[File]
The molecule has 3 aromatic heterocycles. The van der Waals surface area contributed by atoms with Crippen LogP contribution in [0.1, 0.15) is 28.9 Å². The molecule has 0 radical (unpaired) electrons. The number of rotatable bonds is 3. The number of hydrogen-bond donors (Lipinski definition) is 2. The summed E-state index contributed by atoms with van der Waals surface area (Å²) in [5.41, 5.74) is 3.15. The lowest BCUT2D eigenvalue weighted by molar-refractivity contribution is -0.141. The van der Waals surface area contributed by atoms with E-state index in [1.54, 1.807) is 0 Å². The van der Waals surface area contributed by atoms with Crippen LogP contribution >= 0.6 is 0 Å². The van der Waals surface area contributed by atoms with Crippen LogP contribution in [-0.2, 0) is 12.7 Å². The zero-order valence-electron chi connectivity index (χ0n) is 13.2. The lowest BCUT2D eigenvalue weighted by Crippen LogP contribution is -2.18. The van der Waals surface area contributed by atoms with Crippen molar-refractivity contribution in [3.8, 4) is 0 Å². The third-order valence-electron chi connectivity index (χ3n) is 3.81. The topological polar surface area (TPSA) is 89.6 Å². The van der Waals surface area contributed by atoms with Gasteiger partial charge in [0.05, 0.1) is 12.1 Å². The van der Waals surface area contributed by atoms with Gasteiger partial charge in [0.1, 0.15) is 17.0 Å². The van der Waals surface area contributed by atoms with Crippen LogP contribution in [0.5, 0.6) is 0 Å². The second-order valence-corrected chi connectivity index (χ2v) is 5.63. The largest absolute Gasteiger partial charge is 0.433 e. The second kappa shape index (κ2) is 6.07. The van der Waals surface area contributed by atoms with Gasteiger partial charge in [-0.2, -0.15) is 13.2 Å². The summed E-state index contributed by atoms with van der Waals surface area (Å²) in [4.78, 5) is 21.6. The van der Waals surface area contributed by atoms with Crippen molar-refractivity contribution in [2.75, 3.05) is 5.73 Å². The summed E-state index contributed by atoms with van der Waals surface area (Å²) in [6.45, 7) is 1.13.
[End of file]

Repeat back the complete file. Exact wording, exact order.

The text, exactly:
The molecule has 3 aromatic heterocycles. The van der Waals surface area contributed by atoms with Crippen LogP contribution in [0.1, 0.15) is 28.9 Å². The molecule has 0 radical (unpaired) electrons. The number of rotatable bonds is 3. The number of hydrogen-bond donors (Lipinski definition) is 2. The summed E-state index contributed by atoms with van der Waals surface area (Å²) in [5.41, 5.74) is 3.15. The lowest BCUT2D eigenvalue weighted by molar-refractivity contribution is -0.141. The van der Waals surface area contributed by atoms with E-state index in [1.54, 1.807) is 0 Å². The van der Waals surface area contributed by atoms with Crippen LogP contribution >= 0.6 is 0 Å². The van der Waals surface area contributed by atoms with Crippen LogP contribution in [-0.2, 0) is 12.7 Å². The zero-order valence-electron chi connectivity index (χ0n) is 13.2. The lowest BCUT2D eigenvalue weighted by Crippen LogP contribution is -2.18. The van der Waals surface area contributed by atoms with Crippen molar-refractivity contribution in [3.8, 4) is 0 Å². The third-order valence-electron chi connectivity index (χ3n) is 3.81. The topological polar surface area (TPSA) is 89.6 Å². The van der Waals surface area contributed by atoms with Gasteiger partial charge in [0.05, 0.1) is 12.1 Å². The van der Waals surface area contributed by atoms with Gasteiger partial charge in [0.1, 0.15) is 17.0 Å². The van der Waals surface area contributed by atoms with Crippen LogP contribution in [0.5, 0.6) is 0 Å². The second-order valence-corrected chi connectivity index (χ2v) is 5.63. The largest absolute Gasteiger partial charge is 0.433 e. The second kappa shape index (κ2) is 6.07. The van der Waals surface area contributed by atoms with Gasteiger partial charge in [-0.2, -0.15) is 13.2 Å². The summed E-state index contributed by atoms with van der Waals surface area (Å²) in [4.78, 5) is 21.6. The van der Waals surface area contributed by atoms with Crippen molar-refractivity contribution in [2.75, 3.05) is 5.73 Å². The summed E-state index contributed by atoms with van der Waals surface area (Å²) in [6.45, 7) is 1.13.